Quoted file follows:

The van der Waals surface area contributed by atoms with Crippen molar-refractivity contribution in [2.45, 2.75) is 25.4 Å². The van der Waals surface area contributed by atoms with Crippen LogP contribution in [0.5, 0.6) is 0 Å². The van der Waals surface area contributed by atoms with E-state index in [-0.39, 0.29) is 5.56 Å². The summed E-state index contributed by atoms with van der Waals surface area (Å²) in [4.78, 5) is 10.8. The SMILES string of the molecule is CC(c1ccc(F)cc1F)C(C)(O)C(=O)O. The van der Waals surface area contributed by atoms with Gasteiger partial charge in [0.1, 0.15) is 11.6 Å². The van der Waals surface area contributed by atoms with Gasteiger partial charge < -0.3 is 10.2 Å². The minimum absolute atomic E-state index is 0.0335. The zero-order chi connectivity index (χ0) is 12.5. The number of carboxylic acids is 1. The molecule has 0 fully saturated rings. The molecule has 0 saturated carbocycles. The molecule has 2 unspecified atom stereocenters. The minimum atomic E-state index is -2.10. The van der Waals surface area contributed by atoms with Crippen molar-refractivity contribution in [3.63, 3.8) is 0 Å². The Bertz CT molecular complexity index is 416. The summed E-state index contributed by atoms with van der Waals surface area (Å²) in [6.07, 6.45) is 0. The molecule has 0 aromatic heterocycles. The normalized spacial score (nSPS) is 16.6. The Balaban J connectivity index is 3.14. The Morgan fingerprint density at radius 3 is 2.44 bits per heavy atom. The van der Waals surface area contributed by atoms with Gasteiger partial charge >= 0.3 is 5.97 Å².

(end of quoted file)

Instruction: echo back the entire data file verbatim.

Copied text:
The van der Waals surface area contributed by atoms with Crippen molar-refractivity contribution in [2.45, 2.75) is 25.4 Å². The van der Waals surface area contributed by atoms with Crippen LogP contribution in [0.5, 0.6) is 0 Å². The van der Waals surface area contributed by atoms with E-state index in [-0.39, 0.29) is 5.56 Å². The summed E-state index contributed by atoms with van der Waals surface area (Å²) in [4.78, 5) is 10.8. The SMILES string of the molecule is CC(c1ccc(F)cc1F)C(C)(O)C(=O)O. The van der Waals surface area contributed by atoms with Gasteiger partial charge in [0.1, 0.15) is 11.6 Å². The van der Waals surface area contributed by atoms with Gasteiger partial charge < -0.3 is 10.2 Å². The minimum absolute atomic E-state index is 0.0335. The zero-order chi connectivity index (χ0) is 12.5. The number of carboxylic acids is 1. The molecule has 0 fully saturated rings. The molecule has 0 saturated carbocycles. The molecule has 2 unspecified atom stereocenters. The minimum atomic E-state index is -2.10. The van der Waals surface area contributed by atoms with Crippen molar-refractivity contribution in [3.63, 3.8) is 0 Å². The Bertz CT molecular complexity index is 416. The summed E-state index contributed by atoms with van der Waals surface area (Å²) in [6.07, 6.45) is 0. The molecule has 0 aromatic heterocycles. The normalized spacial score (nSPS) is 16.6. The Balaban J connectivity index is 3.14. The Morgan fingerprint density at radius 3 is 2.44 bits per heavy atom. The van der Waals surface area contributed by atoms with Gasteiger partial charge >= 0.3 is 5.97 Å².